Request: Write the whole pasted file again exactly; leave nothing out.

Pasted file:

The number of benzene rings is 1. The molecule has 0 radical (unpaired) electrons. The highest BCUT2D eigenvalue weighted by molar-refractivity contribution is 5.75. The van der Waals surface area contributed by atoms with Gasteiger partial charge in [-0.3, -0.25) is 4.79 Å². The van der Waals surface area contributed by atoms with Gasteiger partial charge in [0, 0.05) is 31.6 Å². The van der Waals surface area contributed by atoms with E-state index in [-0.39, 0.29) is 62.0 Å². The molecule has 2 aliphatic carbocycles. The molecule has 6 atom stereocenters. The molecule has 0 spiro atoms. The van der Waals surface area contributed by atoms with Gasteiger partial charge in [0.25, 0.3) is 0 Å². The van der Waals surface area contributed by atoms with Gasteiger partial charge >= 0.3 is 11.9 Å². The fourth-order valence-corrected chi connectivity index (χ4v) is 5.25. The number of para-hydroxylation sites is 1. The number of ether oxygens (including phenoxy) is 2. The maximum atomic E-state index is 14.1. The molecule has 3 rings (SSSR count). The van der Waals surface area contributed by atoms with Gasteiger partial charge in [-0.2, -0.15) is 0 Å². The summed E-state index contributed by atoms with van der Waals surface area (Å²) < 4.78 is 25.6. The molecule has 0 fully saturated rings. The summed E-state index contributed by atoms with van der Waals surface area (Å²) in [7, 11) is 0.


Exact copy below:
The number of benzene rings is 1. The molecule has 0 radical (unpaired) electrons. The highest BCUT2D eigenvalue weighted by molar-refractivity contribution is 5.75. The van der Waals surface area contributed by atoms with Gasteiger partial charge in [-0.3, -0.25) is 4.79 Å². The van der Waals surface area contributed by atoms with Gasteiger partial charge in [0, 0.05) is 31.6 Å². The van der Waals surface area contributed by atoms with E-state index in [-0.39, 0.29) is 62.0 Å². The molecule has 2 aliphatic carbocycles. The molecule has 6 atom stereocenters. The molecule has 0 spiro atoms. The van der Waals surface area contributed by atoms with Gasteiger partial charge in [0.25, 0.3) is 0 Å². The van der Waals surface area contributed by atoms with Gasteiger partial charge >= 0.3 is 11.9 Å². The fourth-order valence-corrected chi connectivity index (χ4v) is 5.25. The number of para-hydroxylation sites is 1. The number of ether oxygens (including phenoxy) is 2. The maximum atomic E-state index is 14.1. The molecule has 3 rings (SSSR count). The van der Waals surface area contributed by atoms with Gasteiger partial charge in [-0.2, -0.15) is 0 Å². The summed E-state index contributed by atoms with van der Waals surface area (Å²) < 4.78 is 25.6. The molecule has 0 fully saturated rings. The summed E-state index contributed by atoms with van der Waals surface area (Å²) in [7, 11) is 0.